Lately, I’ve been commuting to rehearsals on the Delaware and Raritan Canal trail. It’s a great way to get away from traffic and potholes for a good chunk of the eight-mile ride. It’s also cooler, as much of the path is covered by trees. The only problem is that it adds ten minutes to the ride, if not more.
The other only problem is that Hildy, my touring bike, has standard touring tires. She’s reliable and fits me like an old, shirt, the kind that’s getting a little ratty, but is too comfortable to get rid of despite the worn hems on the sleeves. She can handle a little gravel, but she’s fickle. Loose gravel or uneven stone will make her say: “Neil, you might consider getting off and walking—or I’ll toss you on your ass.” Yeah, that wouldn’t be pretty. I walk over those nasty bits of path.
Last week, after riding this bit of towpath every Monday for several weeks, I decided that it was time to put my knobby “winter” tires back on Hildy. While the recent resurfacing of the path made it possible for us to ride it on those 700x32 tires, there are still small sections of gravel where I’ll walk the bike, not to mention spillways. My first ride on the towpath with the knobbies I got for last winter was—there’s no other word for it—fun! And Hildy said barely a word until I got to that thousand-foot overgrown rock spillway. I didn’t even wait for her to tell me, I walked that one. (Along with the last spillway where one has to balance on rocks in the Raritan River to get to the other side.)
A patch of coarse gravel or sand became damn awesome, and these are no longer barely-balancing jaw-clenching moments. There’s something exhilarating about riding over an uneven, ephemeral surface.
Of course, there’s a price for all this. The ride takes about five to ten minutes longer now. (Fifteen, with today’s headwinds.) And there are still stone spillways I can’t ride over, although that’s down to two (from five previously unrideable rock-and-concrete stretches.) Also, the bike doesn’t corner as well on concrete. But that’s okay. I’ve gotten much faster at swapping out tires.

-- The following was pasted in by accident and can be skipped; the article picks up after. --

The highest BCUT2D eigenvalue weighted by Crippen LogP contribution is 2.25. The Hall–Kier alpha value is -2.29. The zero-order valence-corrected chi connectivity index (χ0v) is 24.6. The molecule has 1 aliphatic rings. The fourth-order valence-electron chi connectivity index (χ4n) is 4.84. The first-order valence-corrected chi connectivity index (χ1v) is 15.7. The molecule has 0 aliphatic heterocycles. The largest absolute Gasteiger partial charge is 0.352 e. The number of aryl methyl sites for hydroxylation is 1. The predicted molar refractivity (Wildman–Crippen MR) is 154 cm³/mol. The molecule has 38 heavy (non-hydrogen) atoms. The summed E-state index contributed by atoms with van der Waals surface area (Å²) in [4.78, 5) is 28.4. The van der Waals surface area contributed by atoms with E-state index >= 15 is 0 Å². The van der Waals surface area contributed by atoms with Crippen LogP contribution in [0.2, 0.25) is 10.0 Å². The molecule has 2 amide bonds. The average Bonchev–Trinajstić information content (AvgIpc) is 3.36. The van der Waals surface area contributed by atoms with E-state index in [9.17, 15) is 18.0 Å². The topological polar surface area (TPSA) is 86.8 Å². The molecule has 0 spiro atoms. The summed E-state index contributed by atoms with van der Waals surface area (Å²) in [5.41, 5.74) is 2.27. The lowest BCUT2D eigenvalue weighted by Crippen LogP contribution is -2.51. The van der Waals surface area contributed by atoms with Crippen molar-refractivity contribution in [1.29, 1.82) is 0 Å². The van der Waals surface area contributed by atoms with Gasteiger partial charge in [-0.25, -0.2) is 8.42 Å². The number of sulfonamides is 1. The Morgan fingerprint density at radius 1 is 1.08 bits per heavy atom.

I’ve just ordered parts for my mountain bike build again, and may soon finish my offroad project of the last three years. Imagine the fun I could have with proper two-inch knobby tires on that 1994 Stumpjumper frame! No dirt or rock would be unclimbable. Those helmet-cam mountain-maniacs I see on Youtube may be insane, but I can’t argue that they’re not having a good time.
Whoops! Sorry, Hildy. You’re still my favorite, I promise. Maybe it’s time we did an offroad tour.
Every year every cyclist I know, in every country around the world, speaks the same language. What language, you ask?
Well, there’s some Spanish, some Portuguese, German, a little English of both varieties and with a few accents, and of course more than a touch of French. It’s that pidgin, that polyglot language, the one we all speak this time of year, even when we don’t bother the rest of the year. It’s the language of the Tour de France.
Whether they root for the sprinter, the climber, the new guy or the old favorite, every cyclist I know watches this race. It’s more than just a race. It’s an Epic, a Grand Classic. It’s a way of life for the pro cyclist, the event they train the year to ride, and they base the success or failure of the season on their performance in the French Alps. And for 21 days in July, we get to follow on the journey with them.
We see every lone breakaway, every crash, and every triumphant finish. The strategy and the communication and the amazing machinery and the most powerful riders in the world make this a mesmerizing draw. Something we just can’t not watch.
And when your friends and neighbors don’t understand why you get up at 5 am to watch the day’s stage, and when the mailman’s only reference to the Tour is to the doping scandals that have plagued cycling in the press, sometimes deserved and sometimes not, all you can do is sit back, watch that day’s finish, and try to explain it to them in terms that they will understand.
It’s our World Cup, our Superbowl, The Final Four, Wimbledon and baseball’s World Series. It’s 21 days of glory and pain and human suffering and human triumph. And we get to ride along.
We get to see what is the best that every cyclist can be. We see heroes fall, and youth take up their challenge. We see the best of humanity in those 21 days.
And it never fails to make us part of the action in some small way. That is why we watch the Tour.
And that is why I hope you’ll watch it with us.